APPLETON - The Appleton Common Council has passed a nearly $150 million budget for 2013.
Appleton Mayor Tim Hanna told FOX 11 it gets more difficult to pass a budget each year.
"Revenues aren't increasing and demands aren't decreasing," said Hanna.
In fact, he told us talks for the 2013 budget began in early 2012. They culminated in a 10 hour Saturday meeting a few weeks ago and in a final vote after three hours of conversation Wednesday.
The good news? The property tax levy will be one percent lower in 2013 than in 2012.
"Lots and lots of meetings and discussions about how we continue to provide the level of service our citizens ask for," explained Hanna.
Before the vote the council discussed several amendments to Hanna's original proposal.
One conversation dealt with a new $1.4 million automated recycling program. Some debated the allowance of one 96 gallon bin per household.
"Some of our citizens are saying, 'wow that's a big container. I don't want that big container,'" explained Hanna.
Some alderpersons even asked if it might be a good idea to scrap the entire program. In the end the council voted to move forward with only the 96 gallon bin option.
"There is gonna be a little bit of savings if we do the one size fits all, if half of them get 45 and the other half get 96, all the inventory and parts you have to keep on board, it's gonna wipe out any savings," said Alderperson Jim Clemons.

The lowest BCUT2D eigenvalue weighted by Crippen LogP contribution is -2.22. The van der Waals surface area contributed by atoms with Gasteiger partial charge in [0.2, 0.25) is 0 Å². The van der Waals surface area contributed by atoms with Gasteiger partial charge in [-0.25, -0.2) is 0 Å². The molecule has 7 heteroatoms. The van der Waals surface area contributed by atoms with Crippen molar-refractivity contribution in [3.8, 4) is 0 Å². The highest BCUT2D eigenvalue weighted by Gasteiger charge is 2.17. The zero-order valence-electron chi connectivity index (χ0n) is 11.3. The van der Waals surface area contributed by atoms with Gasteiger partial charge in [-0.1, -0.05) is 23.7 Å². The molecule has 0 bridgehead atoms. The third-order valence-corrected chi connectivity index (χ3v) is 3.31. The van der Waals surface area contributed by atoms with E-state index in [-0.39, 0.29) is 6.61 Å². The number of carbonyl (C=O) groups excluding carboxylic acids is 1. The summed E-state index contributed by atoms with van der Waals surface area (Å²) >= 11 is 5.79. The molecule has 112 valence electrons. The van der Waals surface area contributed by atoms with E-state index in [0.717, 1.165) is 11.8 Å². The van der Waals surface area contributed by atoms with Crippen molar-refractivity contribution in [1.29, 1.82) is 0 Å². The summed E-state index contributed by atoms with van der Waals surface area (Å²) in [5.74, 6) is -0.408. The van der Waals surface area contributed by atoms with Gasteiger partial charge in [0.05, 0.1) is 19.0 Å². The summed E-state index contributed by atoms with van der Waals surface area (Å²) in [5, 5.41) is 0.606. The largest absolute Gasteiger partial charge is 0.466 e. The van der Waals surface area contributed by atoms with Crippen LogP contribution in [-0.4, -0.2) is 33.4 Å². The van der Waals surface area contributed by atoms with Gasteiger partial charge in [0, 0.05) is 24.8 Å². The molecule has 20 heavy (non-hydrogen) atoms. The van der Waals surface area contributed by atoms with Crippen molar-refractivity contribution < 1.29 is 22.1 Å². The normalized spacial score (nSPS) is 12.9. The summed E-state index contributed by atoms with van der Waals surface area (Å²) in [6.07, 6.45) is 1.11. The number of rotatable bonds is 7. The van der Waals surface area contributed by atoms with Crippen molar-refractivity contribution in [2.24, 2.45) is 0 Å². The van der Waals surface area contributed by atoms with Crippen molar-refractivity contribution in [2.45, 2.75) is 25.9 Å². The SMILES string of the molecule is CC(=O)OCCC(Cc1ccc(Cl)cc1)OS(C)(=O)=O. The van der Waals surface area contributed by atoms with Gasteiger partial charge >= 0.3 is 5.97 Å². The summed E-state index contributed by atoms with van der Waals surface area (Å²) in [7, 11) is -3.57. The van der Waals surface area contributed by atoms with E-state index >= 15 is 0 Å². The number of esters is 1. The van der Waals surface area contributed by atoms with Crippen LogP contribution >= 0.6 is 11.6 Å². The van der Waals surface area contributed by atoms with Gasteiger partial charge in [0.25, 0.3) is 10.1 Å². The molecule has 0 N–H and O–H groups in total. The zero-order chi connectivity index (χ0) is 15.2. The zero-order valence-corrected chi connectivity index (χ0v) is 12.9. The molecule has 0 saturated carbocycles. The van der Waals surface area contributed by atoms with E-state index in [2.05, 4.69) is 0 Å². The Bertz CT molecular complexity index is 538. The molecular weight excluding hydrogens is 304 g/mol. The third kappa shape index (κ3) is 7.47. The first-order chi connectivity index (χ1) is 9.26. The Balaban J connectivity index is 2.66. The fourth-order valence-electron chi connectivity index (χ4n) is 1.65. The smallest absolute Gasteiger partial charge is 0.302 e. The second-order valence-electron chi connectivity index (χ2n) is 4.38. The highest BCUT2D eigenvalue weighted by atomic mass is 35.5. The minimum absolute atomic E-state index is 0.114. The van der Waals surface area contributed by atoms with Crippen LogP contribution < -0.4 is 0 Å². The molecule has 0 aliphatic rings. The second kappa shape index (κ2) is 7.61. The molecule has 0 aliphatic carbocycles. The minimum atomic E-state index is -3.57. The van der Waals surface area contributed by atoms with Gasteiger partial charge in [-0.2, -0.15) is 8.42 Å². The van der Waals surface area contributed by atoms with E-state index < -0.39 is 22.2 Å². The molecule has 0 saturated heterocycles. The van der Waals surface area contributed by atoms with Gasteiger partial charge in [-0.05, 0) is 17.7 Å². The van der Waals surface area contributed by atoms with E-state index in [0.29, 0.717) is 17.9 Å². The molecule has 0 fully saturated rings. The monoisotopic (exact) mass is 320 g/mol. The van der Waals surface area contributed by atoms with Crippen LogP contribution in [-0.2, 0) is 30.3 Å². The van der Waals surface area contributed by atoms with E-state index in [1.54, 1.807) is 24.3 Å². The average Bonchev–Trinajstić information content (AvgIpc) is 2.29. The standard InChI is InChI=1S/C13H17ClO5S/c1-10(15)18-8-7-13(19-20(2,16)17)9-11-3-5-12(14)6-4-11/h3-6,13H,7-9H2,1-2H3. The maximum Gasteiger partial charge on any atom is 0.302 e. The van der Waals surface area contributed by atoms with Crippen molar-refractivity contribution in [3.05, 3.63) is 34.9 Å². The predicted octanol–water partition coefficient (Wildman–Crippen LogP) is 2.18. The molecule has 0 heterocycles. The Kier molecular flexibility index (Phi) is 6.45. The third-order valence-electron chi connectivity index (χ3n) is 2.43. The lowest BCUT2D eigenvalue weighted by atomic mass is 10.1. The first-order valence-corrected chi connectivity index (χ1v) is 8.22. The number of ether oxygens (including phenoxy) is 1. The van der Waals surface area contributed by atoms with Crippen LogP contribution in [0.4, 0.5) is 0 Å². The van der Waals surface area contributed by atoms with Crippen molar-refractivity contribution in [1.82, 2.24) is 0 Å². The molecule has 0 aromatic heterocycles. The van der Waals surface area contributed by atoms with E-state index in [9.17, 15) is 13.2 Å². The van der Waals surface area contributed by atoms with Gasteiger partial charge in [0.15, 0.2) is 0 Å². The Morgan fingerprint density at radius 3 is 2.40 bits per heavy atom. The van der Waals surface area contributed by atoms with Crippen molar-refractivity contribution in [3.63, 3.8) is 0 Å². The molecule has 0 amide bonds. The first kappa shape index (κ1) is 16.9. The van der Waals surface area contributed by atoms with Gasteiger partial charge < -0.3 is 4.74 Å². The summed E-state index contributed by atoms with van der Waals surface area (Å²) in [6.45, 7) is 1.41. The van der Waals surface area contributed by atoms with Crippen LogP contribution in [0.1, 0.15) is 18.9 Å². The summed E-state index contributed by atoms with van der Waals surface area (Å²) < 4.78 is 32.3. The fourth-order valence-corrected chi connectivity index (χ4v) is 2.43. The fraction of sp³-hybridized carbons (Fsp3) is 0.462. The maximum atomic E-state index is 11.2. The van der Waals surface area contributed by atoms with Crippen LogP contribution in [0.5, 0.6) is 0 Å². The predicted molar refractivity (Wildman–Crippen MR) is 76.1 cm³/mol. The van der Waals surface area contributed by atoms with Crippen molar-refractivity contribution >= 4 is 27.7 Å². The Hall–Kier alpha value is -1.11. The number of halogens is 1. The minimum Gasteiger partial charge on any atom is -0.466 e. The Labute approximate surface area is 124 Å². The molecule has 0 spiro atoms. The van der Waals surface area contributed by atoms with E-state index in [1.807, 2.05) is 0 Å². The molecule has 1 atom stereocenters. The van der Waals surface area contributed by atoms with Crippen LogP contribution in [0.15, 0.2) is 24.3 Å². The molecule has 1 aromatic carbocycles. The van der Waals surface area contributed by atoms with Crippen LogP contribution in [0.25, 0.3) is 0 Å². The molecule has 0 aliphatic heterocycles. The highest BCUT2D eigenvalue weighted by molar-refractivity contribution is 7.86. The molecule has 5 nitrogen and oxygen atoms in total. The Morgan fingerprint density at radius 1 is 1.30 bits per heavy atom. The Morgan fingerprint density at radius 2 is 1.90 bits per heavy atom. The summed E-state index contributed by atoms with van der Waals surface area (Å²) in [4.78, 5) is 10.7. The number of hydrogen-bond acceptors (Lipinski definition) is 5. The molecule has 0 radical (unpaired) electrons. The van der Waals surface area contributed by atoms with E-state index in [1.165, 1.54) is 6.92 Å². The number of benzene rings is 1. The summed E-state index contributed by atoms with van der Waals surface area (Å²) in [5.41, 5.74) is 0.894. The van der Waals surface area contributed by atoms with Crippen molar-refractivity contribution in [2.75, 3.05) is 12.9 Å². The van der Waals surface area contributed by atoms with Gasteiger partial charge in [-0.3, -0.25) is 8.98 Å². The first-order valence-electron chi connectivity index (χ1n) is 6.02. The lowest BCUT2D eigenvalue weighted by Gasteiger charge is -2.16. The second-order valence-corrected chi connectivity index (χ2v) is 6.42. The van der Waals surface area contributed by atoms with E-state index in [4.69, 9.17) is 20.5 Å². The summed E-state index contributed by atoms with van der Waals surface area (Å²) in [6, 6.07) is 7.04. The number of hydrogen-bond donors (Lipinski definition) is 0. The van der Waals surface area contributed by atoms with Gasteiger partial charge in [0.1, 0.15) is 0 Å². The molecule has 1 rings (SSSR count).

Households will face a quarterly charge of three dollars for the new program. That charge will only last for the first few years, until the bill for the bins is paid off.
Another topic that drew a lot of conversation was the proposal to add one new police officer to the force each year over the next three years.
"The budget, I believe, is gonna get tighter every year. So either we start doing it one at a time each year or somebody down the line's gonna get hit trying to add three police officers in one budget," explained Clemons.
But many alderpersons were concerned about the lack of a concrete plan for that amendment and voted it down.
"I think we made it clear to the mayor it's something we want to see happen, but we need a better plan for it down the road," said Alderperson Curt Konetzke.
Hanna said the conversations like these will continue, but overall the city is in a good spot monetarily.
"We have a backup plan and financially we're very healthy," said Hanna.
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